But that didn’t last long. As the holiday wore on, I started to notice cracks in their relationship. Jessie and I would go shopping and she would tell me she wants to get something sexy to wear for John. “Fine!” I’d say, “That’s always a fun to do things like that with your partner!” But when I asked (in all girl-confidentiality, of course) how the lingerie went down with John, she responded with an uncharacteristic sigh and frown.
Jessie started to open up more after that and explained that they had been fighting a lot lately, but that she thought things were getting better. I, on the other hand, thought it was getting worse. John’s behavior was getting stranger. Every single day, at about the same time, he would disappear for hours to call his parents back home. Which would be fine, if he wasn’t a 27-year-old man working a professional job who wasn’t that close to his parents in the first place. Then at night he’d would make snide comments at the food that Jessie was eating, or the amount of alcohol I was drinking. We were all lesser in his eyes, and we felt him tainting every aspect of our holiday.
Then one evening, Jessie asked me to do her makeup for her, and I did. It was the whole sex bomb look, and she rocked it. But still, he looked the other way. That’s when she confessed to me that he wouldn’t share her bed. They had been together over four years, and they were no longer sharing a bed.
That was it for me — I couldn’t take it any longer. I started to heavily drop hints to Jessie that she should break up with him. I started to be brutal, to paint him in the light that I saw him. I started to encourage her to hate him. But I was also working bolster her confidence. She didn’t think she could do any better, so I needed her to see that she could. We bought her new clothes, I pointed out when men were looking at her, and I tried to show her how wonderful she was. By the end of the holiday, I was basically saying the words: “I wish you’d just break up with him, before he breaks up with you.”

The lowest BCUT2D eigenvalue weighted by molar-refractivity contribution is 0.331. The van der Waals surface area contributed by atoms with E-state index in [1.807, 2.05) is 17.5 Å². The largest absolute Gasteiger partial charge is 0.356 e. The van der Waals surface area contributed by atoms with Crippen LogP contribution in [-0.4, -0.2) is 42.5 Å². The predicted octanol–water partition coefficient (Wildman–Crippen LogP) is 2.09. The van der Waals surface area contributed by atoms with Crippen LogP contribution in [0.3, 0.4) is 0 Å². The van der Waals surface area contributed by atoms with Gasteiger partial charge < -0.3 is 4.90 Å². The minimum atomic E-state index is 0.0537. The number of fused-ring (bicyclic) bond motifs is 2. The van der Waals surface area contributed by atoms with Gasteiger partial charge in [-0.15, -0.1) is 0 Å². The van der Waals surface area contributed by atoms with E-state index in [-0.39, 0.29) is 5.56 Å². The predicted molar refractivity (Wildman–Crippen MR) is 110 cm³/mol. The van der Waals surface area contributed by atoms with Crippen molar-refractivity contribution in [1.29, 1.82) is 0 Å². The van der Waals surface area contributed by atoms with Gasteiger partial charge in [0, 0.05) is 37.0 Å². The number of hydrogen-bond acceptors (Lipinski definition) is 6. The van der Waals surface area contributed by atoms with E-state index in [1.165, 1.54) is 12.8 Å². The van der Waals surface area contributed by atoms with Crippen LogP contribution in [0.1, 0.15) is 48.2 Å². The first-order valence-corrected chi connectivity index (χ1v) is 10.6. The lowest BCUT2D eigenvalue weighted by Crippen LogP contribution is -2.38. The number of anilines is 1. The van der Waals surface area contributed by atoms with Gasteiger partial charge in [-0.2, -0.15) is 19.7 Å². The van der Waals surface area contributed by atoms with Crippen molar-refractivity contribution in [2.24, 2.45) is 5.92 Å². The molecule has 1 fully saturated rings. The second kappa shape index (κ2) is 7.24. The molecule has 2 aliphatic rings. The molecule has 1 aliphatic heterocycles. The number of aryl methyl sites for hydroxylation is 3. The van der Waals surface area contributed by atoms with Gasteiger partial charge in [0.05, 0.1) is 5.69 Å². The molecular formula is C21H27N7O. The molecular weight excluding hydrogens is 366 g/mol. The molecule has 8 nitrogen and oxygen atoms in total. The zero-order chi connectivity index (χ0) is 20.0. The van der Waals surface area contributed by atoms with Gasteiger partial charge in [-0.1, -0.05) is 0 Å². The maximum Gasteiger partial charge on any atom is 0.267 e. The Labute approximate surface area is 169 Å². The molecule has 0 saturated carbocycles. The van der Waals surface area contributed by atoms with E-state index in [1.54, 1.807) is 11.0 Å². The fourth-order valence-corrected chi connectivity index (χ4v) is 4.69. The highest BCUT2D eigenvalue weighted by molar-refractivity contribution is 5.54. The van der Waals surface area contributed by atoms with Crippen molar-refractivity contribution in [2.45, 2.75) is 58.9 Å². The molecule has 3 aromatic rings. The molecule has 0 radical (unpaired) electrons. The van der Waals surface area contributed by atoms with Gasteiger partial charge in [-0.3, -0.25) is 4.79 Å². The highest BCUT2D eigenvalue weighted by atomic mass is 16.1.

When we got home, I was racked with guilt. I wasn’t sure if it was my own feelings of him that were clouding my experience of their relationship on the holiday. I started to think that I should have been more supportive of the relationship. But my doubts didn’t last long. Only three days after we landed, Jessie got a phone call from John just 15 minutes before her shift in work started asking if he could talk to her. She text me and let me know he was coming by to talk, and that she was hopeful that he wanted to try and mend things.
But I already knew. He had beat her to the mark. He was about to break her heart. I stood by the phone, car keys in hand, waiting to hear from her, and waiting to help her pick up the pieces.
Fast forward to one year later, and John’s married to another woman. Specifically, to the other woman those phone calls “home” were to. He had been cheating on Jessie for well over a year, had actually introduced Jessie to her. According to him, he wanted to break up with Jessie sooner, but he had really wanted to go on the holiday to Orlando. Poor sod.
Now, when I look back at our time in Orlando, I wish I had tried harder. I wish I had seen more. I wish I had been more willing to screw what society says a friend should be and do. I should’ve listened to my gut, and to hell with what everyone else thought.
I should’ve broken my best friend and her boyfriend up.